If you are under Original Medicare or Original Medicare with a Supplement to Medicare Plan, you may need a stand alone prescription drug plan.

Medicare prescription drugs


Part D was not part of Original Medicare. It wasn’t until 2003 that the Medicare Prescription Drug Improvement and Modernization Act became part of Medicare.In 2006, Part D provided subsidized access to prescription drug insurance coverage on a voluntary basis. You could voluntarily enroll in a stand alone prescription drug plan (PDP) or an integrated Medicare Advantage Plan that offers prescription drug coverage (MAPD).

If you have Original Medicare, you can enroll in a stand alone prescription drug plan. You would pay a monthly premium for the prescription drug plan and then have co-pays for each prescription drug. Some stand alone prescription drug plans have a deductible. In 2019, you could have up to a $415.00 deductible. Once you paid $415.00 out of pocket, the plan benefits would kick in. Medicare Advantage Plans may offer prescription drug coverage as part of the plan (MAPD). Some MAPD plans have a deductible, some do not. MAPD Plans may charge a monthly premium. Some do not. It is imperative to conduct research to determine which Medicare prescription drug plan suits your lifestyle.

Each prescription drug plan has a formulary (drug list). The formulary contains all the prescription drugs the plan offers. If you are enrolled in the prescription drug plan, you must choose drugs from the formulary, if you want the plan to pay for a portion of the drug.Each drug is placed on a tier. The tier acts as a pricing level for the drugs on the formulary. Some plans have a five tier formulary. Some plans have a four tier and others have a three tier. It is your responsibility to understand the number of tiers in your prescription drug plan, what the prices are per tier and what drugs are listed in the formulary.

A tier 1 is for preferred generic drugs. You will pay the least out of pocket expense for a tier 1 drug. Some prescription drug plans charge a $0.00 copay for a tier 1 drug. Some plans may charge $10.00 for a tier 1 drug. Each prescription drug plan has different copays. Do your due diligence! A tier 4 is usually designated as a brand drug tier. Brand drugs are newer drugs and they will cost you more. Copays for a brand drug can cost anywhere from $10.00 upwards to 33% for a 30 day supply. A tier 5 is for specialty drugs. Drugs you are unable to administer to yourself fall into this category. Injections you receive from your physician are usually a tier 5. Immuno-suppression injectables are a tier 5 drug. Certain cancer injectable drugs are a tier 5 drug. Certain injectable drugs for lupus or psorosis are tier 5 on most formulaires. Most prescription drug plans charge 33% of the medicare allowable cost for a tier 5 drug. Some may cost 28%.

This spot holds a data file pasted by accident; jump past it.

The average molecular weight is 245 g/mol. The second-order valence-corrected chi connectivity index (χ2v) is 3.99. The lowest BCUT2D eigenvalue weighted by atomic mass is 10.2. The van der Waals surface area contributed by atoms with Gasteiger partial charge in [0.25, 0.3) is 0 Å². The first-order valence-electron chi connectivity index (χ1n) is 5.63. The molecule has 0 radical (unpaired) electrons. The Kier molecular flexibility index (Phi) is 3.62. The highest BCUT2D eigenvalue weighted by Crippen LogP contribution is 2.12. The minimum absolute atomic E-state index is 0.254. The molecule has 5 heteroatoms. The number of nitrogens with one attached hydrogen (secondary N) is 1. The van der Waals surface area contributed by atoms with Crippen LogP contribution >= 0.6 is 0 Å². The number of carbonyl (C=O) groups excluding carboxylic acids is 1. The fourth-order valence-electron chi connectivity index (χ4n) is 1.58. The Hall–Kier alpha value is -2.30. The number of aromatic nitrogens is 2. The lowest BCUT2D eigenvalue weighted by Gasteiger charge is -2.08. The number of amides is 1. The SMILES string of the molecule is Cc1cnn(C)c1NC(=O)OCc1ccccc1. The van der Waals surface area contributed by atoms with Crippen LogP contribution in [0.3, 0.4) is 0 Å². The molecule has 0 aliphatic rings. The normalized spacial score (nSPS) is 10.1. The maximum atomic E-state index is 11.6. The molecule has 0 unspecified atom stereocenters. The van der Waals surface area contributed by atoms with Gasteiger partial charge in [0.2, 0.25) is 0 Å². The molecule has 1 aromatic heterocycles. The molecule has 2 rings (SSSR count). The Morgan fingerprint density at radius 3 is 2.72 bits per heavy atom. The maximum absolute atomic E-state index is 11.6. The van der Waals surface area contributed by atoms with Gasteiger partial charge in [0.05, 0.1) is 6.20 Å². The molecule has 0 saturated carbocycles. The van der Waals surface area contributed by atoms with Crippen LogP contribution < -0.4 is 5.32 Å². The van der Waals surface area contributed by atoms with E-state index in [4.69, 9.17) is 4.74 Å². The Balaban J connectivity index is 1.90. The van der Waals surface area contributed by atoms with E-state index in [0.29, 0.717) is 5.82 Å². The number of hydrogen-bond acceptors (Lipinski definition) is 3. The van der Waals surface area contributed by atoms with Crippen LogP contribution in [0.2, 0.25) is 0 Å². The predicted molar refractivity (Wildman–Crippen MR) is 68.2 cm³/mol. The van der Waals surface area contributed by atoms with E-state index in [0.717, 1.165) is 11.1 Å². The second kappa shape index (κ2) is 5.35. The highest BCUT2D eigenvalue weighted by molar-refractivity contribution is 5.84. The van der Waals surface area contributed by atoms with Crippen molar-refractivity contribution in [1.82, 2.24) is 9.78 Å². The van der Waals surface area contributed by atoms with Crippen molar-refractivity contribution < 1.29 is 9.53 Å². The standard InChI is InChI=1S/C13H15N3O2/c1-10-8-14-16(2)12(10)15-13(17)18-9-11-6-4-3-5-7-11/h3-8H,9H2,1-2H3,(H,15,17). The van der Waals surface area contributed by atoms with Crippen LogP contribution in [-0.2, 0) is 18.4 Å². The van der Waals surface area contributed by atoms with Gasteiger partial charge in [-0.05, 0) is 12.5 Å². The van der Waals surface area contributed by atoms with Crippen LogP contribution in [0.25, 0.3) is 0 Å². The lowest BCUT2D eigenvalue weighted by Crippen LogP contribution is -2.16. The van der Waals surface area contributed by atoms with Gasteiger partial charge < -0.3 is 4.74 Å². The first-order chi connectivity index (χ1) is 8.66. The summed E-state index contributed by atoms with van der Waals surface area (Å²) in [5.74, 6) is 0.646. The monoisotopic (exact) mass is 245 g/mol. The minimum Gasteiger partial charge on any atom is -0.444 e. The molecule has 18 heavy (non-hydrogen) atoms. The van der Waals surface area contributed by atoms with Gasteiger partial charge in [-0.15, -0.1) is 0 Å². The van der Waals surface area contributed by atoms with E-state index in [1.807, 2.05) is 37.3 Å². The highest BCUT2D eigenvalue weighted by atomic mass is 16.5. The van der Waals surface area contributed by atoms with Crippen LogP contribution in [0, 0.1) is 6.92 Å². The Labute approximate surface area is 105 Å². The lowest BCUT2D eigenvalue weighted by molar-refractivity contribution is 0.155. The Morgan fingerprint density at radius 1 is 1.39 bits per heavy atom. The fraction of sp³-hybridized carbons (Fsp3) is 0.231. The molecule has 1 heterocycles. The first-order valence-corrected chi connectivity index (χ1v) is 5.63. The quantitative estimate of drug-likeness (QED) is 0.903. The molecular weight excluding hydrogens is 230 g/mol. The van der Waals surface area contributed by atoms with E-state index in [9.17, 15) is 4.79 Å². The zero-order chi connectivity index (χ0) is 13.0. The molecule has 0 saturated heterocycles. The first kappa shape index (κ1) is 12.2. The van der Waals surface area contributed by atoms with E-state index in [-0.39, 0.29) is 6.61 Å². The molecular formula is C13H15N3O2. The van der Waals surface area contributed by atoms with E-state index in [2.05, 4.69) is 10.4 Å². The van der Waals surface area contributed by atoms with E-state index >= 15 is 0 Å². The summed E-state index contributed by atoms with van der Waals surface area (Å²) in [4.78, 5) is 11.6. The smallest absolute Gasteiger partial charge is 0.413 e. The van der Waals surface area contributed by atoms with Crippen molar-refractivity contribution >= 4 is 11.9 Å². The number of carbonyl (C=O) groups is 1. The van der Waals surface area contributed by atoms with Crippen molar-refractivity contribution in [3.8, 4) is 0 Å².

You may not be on a MAPD and a stand alone prescription drug plan.

Formularies change during the calendar year. Each prescription drug plan, whether a stand alone plan or a MAPD must inform you of any drugs that are being removed from the formulary or being added on.

The plan must inform you of the change and give you sixty days notice. You must be able to discuss prescription drug changes with your physician in order to change prescriptions in a reasonable amount of time. The plan will give you a thirty-one day extension in order to assist you in the transition of your prescription drugs.





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